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DESIGN, FABRICATION, AND IMPLEMENTATION OF A NANO-ENABLED CHEMICAL VAPOR SENSOR Open Access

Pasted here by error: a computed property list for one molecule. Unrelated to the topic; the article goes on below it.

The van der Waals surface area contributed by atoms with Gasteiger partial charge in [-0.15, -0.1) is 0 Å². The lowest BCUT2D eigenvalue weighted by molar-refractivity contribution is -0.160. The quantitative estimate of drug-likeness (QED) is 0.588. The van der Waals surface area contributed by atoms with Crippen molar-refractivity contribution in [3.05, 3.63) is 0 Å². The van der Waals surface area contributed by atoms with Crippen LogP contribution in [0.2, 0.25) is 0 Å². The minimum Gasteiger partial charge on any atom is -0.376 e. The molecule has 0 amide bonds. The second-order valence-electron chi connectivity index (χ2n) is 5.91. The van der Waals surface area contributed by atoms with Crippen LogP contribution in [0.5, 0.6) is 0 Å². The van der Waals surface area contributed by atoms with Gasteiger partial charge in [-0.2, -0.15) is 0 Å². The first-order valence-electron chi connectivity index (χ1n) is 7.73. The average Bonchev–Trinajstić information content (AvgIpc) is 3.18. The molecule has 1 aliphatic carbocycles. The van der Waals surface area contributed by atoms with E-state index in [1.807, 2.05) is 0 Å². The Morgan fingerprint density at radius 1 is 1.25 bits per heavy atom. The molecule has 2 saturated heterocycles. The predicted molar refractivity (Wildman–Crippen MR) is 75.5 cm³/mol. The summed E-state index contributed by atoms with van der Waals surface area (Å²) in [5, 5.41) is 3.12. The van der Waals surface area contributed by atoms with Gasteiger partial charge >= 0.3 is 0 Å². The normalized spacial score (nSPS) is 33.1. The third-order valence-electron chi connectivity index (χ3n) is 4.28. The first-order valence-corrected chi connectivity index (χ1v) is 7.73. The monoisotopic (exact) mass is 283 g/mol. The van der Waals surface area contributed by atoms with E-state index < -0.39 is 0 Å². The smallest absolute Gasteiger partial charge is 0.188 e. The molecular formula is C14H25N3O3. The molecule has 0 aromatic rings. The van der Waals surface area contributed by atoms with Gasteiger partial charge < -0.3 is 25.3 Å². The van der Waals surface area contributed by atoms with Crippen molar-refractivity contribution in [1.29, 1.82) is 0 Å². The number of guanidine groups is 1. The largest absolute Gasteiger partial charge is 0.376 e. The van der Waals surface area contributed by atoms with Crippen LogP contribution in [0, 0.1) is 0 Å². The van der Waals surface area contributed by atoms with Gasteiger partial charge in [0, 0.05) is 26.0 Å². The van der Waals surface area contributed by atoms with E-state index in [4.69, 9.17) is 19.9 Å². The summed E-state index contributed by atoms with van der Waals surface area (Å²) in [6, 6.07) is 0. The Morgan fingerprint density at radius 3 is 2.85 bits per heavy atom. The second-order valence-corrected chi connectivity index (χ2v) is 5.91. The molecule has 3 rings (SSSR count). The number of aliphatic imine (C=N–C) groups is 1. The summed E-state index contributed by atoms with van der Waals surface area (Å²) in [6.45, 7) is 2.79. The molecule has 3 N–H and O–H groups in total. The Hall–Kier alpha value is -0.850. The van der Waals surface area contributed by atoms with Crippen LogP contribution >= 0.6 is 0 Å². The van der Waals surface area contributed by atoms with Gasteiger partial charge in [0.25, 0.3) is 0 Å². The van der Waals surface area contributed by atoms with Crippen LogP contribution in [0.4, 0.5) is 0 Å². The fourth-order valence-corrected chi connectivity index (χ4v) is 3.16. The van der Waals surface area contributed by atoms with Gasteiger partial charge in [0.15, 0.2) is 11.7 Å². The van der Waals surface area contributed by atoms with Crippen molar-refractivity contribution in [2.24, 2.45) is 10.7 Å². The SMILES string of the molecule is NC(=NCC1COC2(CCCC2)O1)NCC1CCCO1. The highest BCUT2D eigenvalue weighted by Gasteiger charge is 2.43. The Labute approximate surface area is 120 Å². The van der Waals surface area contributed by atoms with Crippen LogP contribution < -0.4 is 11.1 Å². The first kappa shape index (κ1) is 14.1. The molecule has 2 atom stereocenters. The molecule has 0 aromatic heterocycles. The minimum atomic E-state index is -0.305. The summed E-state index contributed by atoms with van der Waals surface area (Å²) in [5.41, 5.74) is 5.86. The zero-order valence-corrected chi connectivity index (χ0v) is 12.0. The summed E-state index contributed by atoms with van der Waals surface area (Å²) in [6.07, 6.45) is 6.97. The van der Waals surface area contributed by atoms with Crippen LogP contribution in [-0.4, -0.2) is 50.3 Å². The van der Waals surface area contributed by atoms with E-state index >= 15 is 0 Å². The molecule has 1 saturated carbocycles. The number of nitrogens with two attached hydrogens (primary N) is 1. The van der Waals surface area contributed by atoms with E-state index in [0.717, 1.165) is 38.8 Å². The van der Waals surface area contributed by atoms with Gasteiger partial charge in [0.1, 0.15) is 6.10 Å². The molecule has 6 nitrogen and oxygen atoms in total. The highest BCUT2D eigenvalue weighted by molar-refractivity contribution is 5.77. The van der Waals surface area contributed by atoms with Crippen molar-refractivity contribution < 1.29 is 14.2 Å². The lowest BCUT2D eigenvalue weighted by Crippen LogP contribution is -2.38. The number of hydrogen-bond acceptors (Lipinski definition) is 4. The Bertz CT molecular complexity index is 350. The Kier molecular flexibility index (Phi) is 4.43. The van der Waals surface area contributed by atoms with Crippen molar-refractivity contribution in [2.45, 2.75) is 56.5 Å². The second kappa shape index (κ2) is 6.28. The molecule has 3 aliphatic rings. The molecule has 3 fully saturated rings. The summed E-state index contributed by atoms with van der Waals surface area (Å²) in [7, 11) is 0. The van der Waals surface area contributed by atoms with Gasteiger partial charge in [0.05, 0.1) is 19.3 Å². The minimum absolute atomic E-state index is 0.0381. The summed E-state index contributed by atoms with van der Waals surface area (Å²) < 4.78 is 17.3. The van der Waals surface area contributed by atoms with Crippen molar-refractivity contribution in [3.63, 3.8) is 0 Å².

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The work described in this dissertation involves the fabrication of an Interdigitated Capacitor (IDC) chemical vapor sensor requiring only a small number of fabrication steps. This was achieved by growing monoclinic gallium oxide (-Ga2O3) nanowires over platinum interdigitated electrodes. Nanowires were fabricated using a Vapor-Liquid-Solid method of nanowire growth over platinum interdigitated electrodes, and were grown directly in-place forming a chemically-sensitive dielectric mesh.A computerized analyte vaporization apparatus and an automated flow control system were used to deliver controlled pulses of an analyte to the sensor devices. This controlled vapor flow is directed into a sample chamber for detection by the chemical sensor. As a suitable analyte passes over the nanowire mesh, the vapor adsorbs onto oxygen defect sites at the nanowire surface. The presence of a detectable analyte is sensed by a change in the capacitance of the sensor devices. Measurement of the capacitance of the vapor sensor was obtained by a balanced ac-bridge circuit.Sensor device response is a strong function of the analyte of interest. The sensors are capable of detecting acetone, methanol, and other hydrocarbons at room temperature. The sensor devices responded within a few seconds when the analyte/carrier was applied, and the devices recovered just as quickly after the analyte/carrier was removed. Fast recovery of the sensing devices without the use of an external heat source allows these devices to operate at low power. Capacitance is seen to increase following a Freundlich Isotherm in response to increasing concentrations of analyte vapors.

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